The first week of my first time ever “real world” job has been intense. Apparently the few weeks before students arrive are the busiest of the year for faculty and staff. As a student, I just assumed everything on campus started when I did.
Stress aside, I have had some great conversations this week. One was with David Lawrence, Director of the Speaking Center, and Maggie Greaves, last year’s Writing Center Coordinator, about the intersections between writing, speaking, and visual communication. While it wasn’t intended that I would fill both the Writing Center Coordinator position and the Digital Design Fellowship (in a perfect world, each would be its own full-time position) there are a lot of overlaps (or should I say connections?) in philosophies. I get really excited about these connections, so I’ll probably point them out a lot.
Connection of the day: Blank slides are like blank space is like paragraph and chapter breaks.
While sitting around waiting for the new faculty to arrive for orientation, committed and passionate workers that we are, DL, Maggie, and I started chatting about work. I told DL that the idea of using blank slides in a PowerPoint blew my mind when I was a student. (The Speaking Center teaches that when you aren’t talking about what’s on your PowerPoint slide, you should have a blank one so that your audience pays attention to what you’re saying, instead of what they’re seeing.) DL explained that not a lot of people think about organizing their visuals, or their presentations for that matter. He uses an exercise comparing writing to speaking to explain how important it is to organize your presentations. He projects a run-on sentence that doesn’t have any punctuation and asks students how much sense it makes. Using this example in writing helps people understand the need for pauses and organization in speaking. This makes sense for visual communication, too. Blank space (areas with no images, text, or other activity) in a design directs the viewer’s attention to what’s important, and helps her to not feel overwhelmed. Maggie added that in writing, paragraph and chapter breaks also serve the same purpose: helping the reader pause and digest material before the writer moves on.
In another conversation with Emily Gwynn (Manager of Educational Technology and my supervisor), the idea of a class e-portfolio came up. We’ve had a tough time trying to explain an individual’s e-portfolio, so a class e-portfolio is a whole new challenge. Tina Pippin, Professor of Religious Studies, has agreed to try one out. I have a meeting scheduled with her next week to discuss.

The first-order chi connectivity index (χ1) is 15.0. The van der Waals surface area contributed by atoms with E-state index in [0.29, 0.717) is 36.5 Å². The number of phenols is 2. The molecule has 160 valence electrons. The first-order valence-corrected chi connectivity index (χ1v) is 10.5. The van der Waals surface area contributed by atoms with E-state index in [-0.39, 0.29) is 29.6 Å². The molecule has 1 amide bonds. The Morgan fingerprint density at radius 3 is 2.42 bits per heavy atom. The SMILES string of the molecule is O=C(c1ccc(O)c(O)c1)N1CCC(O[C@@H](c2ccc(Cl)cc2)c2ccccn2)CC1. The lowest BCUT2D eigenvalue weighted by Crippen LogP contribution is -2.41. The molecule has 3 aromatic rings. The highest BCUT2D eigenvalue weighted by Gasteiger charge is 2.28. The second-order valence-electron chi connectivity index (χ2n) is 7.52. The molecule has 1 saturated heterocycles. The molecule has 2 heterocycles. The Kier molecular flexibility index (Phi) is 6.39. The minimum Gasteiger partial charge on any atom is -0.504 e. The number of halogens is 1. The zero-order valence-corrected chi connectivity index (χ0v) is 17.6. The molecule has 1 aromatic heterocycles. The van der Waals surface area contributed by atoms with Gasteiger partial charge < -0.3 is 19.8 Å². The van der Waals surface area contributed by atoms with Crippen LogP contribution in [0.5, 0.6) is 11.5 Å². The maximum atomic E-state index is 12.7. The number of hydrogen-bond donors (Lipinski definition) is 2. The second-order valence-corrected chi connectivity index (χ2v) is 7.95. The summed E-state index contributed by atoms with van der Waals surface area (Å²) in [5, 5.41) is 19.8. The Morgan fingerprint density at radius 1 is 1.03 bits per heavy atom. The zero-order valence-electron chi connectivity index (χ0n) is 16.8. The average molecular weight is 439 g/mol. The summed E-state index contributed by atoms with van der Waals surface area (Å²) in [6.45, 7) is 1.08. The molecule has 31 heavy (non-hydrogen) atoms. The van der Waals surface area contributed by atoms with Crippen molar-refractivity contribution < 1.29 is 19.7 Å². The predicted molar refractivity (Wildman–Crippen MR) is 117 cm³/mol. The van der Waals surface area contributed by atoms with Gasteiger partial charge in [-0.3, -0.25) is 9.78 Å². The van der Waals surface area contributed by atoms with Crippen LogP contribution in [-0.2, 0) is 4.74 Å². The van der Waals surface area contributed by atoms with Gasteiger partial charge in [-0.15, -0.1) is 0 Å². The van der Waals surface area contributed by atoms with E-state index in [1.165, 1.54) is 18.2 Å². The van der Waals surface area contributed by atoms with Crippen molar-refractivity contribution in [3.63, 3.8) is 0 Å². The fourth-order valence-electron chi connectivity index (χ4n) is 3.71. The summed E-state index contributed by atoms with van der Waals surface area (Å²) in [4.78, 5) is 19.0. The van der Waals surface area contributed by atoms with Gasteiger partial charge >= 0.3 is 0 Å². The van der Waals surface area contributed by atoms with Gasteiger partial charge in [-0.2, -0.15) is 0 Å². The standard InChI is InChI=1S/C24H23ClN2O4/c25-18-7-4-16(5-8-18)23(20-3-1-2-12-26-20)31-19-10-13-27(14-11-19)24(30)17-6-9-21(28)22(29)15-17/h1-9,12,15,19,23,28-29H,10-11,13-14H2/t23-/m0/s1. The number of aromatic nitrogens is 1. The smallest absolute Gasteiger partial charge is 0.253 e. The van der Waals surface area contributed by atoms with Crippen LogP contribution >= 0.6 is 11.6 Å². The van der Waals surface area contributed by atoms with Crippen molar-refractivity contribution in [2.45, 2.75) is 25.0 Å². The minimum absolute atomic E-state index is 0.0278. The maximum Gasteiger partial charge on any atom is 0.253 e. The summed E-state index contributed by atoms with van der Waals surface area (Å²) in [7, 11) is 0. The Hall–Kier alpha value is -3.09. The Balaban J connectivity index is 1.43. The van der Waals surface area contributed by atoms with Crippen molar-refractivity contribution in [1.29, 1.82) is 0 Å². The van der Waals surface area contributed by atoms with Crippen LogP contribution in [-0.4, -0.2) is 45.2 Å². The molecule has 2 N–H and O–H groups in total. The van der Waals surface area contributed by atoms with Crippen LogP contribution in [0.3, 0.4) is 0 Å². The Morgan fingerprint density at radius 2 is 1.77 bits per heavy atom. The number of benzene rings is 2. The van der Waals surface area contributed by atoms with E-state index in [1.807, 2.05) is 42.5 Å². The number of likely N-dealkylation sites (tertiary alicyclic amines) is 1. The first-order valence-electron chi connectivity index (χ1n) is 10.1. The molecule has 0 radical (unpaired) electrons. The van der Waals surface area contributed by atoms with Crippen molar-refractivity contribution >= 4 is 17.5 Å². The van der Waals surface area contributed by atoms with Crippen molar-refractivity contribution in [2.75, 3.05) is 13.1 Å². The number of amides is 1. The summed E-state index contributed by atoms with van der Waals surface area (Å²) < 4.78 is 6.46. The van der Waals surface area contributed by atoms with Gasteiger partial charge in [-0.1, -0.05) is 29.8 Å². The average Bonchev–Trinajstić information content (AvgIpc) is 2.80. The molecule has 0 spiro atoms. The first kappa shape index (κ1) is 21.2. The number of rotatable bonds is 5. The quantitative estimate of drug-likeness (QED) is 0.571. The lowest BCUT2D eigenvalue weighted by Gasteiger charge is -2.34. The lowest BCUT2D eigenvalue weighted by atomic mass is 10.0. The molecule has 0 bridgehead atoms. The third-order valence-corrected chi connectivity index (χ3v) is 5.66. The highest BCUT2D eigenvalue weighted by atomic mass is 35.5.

My thoughts pre-meeting: if an individual’s e-portfolio is a student’s reflection on her unique learning process, what would the purpose of a class e-portfolio be? Maybe instead of being a resource for the student taking the class, the class e-portfolio can be a resource for professors, parents, and students who haven’t taken the class.
I’m not sure where to go from here, but I’m sure some collaborative brainstorming will help.
Besides having great conversations, I’m also getting some serious face time with my laptop as I begin making my own e-portfolio. I made one for my ART 160 class first year, but I wasn’t motivated to change it after that. (Hence the creation of my job—to be a resource for students so that doesn’t happen so often!) Marcia of Lampe-Farley Communications (where I interned last semester and this summer) gave me some helpful advice on how to get started with organizing all of my content. It seems like the following four steps will be great for students/recent grads like me with a lot of content to organize.
- Make a Word document with all of the text you want to present. One Word page should correspond with one page on your website. (If you exceed this, figure out a way to reduce your text or reorganize it so that it can flow to different pages.) Finalize your content here so that all you have to do is copy and paste it into Dreamweaver when you get to Step 4. Remember not to use fancy fonts or formats because these will not translate directly to Dreamweaver.
- Make a flow chart so you can see how all of your pages will connect (Calvin Burgamy, Instructional Technologist and pro office golfer, suggested a Mac application, MindNode, for this.)
- Design your homepage and some interior pages in Photoshop, Illustrator, or InDesign.
- Use the document you made in Step 3 as a guide for building up your webpage in Dreamweaver. Copy and paste your text directly from your finalized Word doc. and adjust styles as needed.
This four-step process seems pretty time intensive, but it would be impossible for me to try and write my content, design my look, and organize my links all at once. I’m going to try and be careful and clear as I follow these steps so that other students can see my documents as examples.
I’ll keep you updated on my process as I go, and I’ll certainly let everyone know when I’ve launched my new and improved e-portfolio!